765 F.2d 145
ALICIA E, MARSH, PLAINTIFF-APPELLANT,
TENNESSEE VALLEY AUTHORITY; POWER EQUIPMENT CO.; TAMPO
MANUFACTURING COMPANY, INC.; JERRY DEATLEY; RICHARD DOCKERY;
BOBBY VINCIL; BOBBY BURKE; JAMES MOSER; AND POWER EQUIPMENT
United States Court of Appeals, Sixth Circuit.
NOTICE: Sixth Circuit Rule 24(c) states that citation of unpublished dispositions is disfavored except for establishing res judicata, estoppel, or the law of the case and requires service of copies of cited unpublished dispositions of the Sixth Circuit.
ON APPEAL FROM THE UNITED STATES DISTRICT COURT FOR THE EASTERN DISTRICT OF TENNESSEE
BEFORE: MARTIN and KRUPANSKY, Circuit Judges; and WEICK, Senior Circuit Judge.
Plaintiff Alicia E. Marsh (Marsh) appealed the various partial summary judgments and the directed verdict entered pursuant to motions filed by the defendants Tennessee Valley Authority (TVA), TVA employees Jerry Deattley, Richard Dockery, Bobby Vincil, Bobby Burke and James Moser, Power Equipment Company (PECO) and Tampo Manufacturing Company, Inc. (Tampo) during the course of this products liability litigation. The relevant facts are as follows.
The 'Ocoee Flume Line Project' on which plaintiff was working when injured involved replacing an old wooden flume perched on a mountainside, preparation of a bed for the new flume, and construction of the new flume. Part of this preparation required the placement and compaction of gravel on a ledge in accordance with TVA specifications. TVA contracted Jones-Hailey (J-H) to perform the work. Plaintiff Marsh was an employee of J-H.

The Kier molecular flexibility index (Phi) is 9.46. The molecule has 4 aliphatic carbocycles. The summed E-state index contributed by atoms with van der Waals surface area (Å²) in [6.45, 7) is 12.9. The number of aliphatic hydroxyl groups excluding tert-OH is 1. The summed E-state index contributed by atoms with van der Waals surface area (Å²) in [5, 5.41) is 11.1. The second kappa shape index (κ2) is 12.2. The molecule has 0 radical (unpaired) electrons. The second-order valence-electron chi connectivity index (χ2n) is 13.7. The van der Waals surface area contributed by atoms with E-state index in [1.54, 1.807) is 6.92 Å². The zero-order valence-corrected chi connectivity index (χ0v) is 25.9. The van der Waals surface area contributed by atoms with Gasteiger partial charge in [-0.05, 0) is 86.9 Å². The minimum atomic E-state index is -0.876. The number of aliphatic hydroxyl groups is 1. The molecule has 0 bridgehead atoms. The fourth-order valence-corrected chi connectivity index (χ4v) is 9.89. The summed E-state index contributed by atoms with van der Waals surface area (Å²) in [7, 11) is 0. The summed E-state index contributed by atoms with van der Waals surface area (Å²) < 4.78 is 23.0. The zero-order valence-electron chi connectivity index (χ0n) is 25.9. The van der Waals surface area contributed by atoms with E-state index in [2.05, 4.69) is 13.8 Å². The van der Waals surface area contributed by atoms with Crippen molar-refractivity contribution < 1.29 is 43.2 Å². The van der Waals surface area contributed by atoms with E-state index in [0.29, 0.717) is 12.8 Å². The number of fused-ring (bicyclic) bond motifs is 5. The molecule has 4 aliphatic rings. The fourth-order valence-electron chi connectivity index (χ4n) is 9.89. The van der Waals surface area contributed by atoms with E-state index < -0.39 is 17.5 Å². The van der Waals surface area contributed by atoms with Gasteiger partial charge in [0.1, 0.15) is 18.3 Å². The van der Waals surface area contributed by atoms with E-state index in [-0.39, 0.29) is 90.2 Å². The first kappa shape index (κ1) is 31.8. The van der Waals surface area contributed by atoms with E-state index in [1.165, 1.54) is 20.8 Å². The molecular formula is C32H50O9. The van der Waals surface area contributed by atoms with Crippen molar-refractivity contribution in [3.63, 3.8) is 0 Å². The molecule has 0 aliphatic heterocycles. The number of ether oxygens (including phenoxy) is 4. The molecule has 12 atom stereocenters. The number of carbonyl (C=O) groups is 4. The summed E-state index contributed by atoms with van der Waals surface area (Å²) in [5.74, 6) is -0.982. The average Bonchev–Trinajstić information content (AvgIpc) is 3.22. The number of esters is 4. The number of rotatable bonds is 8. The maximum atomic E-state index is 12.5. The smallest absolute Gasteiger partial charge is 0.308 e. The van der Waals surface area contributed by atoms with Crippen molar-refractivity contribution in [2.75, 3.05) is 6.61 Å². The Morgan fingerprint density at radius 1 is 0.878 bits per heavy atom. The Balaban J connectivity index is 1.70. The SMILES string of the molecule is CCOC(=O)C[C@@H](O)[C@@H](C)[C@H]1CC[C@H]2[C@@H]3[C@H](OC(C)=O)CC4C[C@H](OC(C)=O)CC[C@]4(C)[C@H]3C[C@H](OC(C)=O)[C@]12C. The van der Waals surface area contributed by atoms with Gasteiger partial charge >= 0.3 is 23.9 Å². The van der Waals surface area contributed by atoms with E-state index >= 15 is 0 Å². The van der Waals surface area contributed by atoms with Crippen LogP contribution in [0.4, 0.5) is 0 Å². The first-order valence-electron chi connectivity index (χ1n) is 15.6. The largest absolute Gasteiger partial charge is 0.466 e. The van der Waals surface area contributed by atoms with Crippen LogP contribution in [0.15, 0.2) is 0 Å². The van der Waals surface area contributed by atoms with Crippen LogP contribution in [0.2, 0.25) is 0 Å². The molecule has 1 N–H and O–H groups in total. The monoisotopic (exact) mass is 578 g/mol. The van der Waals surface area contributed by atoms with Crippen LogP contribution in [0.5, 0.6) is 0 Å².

Marsh's primary assignment at the site was to operate a roller compactor, manufactured by defendant Tampo and leased by J-H from defendant PECO, to compact the gravel on the flume bed. The compactor did not have a roll-over protective structure (ROPS).
Marsh acknowledged that she had been operating the compactor throughout the spring and summer of 1981 and was thoroughly familiar with its characteristics. On the morning of September 4, 1981, Marsh was operating the compactor near the outer edge of the flume bed when she felt a 'funny sensation.' She stopped to observe the area, but could see nothing out of the ordinary. Plaintiff resumed operation of the equipment and began moving backward when she experienced a sinking sensation. She attempted to jump from the machine, but slipped and was thrown from the vehicle as it left the flume bed. While plaintiff attempted to clear the machine, the compactor continued to move in reverse toward the edge of the flume bed and ultimately backed off the ledge. The plaintiff received injuries as a result of the accident. There were no eye-witnesses to the incident.
Plaintiff initiated suit against the defendants, alleging that their individual and/or collective negligence caused her injuries. Marsh also asserted strict liability and breach of express or implied warranty as theories of recovery against PECO and Tampo.
Prior to trial, the district court granted a motion for summary judgment on behalf of the individual defendants who were employees of TVA. The court also granted a partial summary judgment in favor of TVA and defendant PECO. Following the plaintiff's proof, the court granted TVA's motion for a directed verdict. After the defendant's proof, the court submitted the case to the jury as to the defendants PECO and Tampo upon issues of negligence and strict liability. The jury returned a verdict in favor of these defendants.
The plaintiff moved for a new trial which the court overruled and from which the plaintiff appealed. Specifically, plaintiff charged that the district court erred (1) in granting summary judgment for the individual TVA employees named as defendants herein; (2) in granting partial summary judgment for TVA, thus excluding plaintiff's claim that TVA breached its duty to inspect the site for safety hazards; (3) in directing a verdict for TVA at the conclusion of the plaintiff's proof; (4) in granting a partial summary judgment in favor of PECO upon the issue of warranty of fitness; and (5) in restricting the testimony of plaintiff's experts and refusing admission of a 'learned treatise' into evidence.